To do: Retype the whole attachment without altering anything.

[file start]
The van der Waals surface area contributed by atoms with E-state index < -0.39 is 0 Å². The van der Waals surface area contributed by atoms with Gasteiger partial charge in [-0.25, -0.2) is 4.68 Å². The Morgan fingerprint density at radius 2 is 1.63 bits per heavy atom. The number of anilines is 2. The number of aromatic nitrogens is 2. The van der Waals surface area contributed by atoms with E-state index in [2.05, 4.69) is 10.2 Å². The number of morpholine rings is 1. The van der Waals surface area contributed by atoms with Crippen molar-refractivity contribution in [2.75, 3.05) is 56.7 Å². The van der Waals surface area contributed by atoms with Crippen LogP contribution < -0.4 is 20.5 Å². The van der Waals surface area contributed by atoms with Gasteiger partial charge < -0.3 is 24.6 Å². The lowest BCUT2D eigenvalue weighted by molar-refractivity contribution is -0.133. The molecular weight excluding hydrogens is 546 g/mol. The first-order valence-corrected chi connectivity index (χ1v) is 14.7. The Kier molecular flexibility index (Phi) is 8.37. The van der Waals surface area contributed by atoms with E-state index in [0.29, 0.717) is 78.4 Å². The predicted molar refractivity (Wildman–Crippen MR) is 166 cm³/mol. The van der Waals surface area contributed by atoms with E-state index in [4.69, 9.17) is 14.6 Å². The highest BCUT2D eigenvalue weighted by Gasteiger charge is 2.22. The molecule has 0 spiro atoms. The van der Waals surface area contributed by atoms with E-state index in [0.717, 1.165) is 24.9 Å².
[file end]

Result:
The van der Waals surface area contributed by atoms with E-state index < -0.39 is 0 Å². The van der Waals surface area contributed by atoms with Gasteiger partial charge in [-0.25, -0.2) is 4.68 Å². The Morgan fingerprint density at radius 2 is 1.63 bits per heavy atom. The number of anilines is 2. The number of aromatic nitrogens is 2. The van der Waals surface area contributed by atoms with E-state index in [2.05, 4.69) is 10.2 Å². The number of morpholine rings is 1. The van der Waals surface area contributed by atoms with Crippen molar-refractivity contribution in [2.75, 3.05) is 56.7 Å². The van der Waals surface area contributed by atoms with Crippen LogP contribution < -0.4 is 20.5 Å². The van der Waals surface area contributed by atoms with Gasteiger partial charge < -0.3 is 24.6 Å². The lowest BCUT2D eigenvalue weighted by molar-refractivity contribution is -0.133. The molecular weight excluding hydrogens is 546 g/mol. The first-order valence-corrected chi connectivity index (χ1v) is 14.7. The Kier molecular flexibility index (Phi) is 8.37. The van der Waals surface area contributed by atoms with E-state index in [0.29, 0.717) is 78.4 Å². The predicted molar refractivity (Wildman–Crippen MR) is 166 cm³/mol. The van der Waals surface area contributed by atoms with E-state index in [4.69, 9.17) is 14.6 Å². The highest BCUT2D eigenvalue weighted by Gasteiger charge is 2.22. The molecule has 0 spiro atoms. The van der Waals surface area contributed by atoms with E-state index in [0.717, 1.165) is 24.9 Å².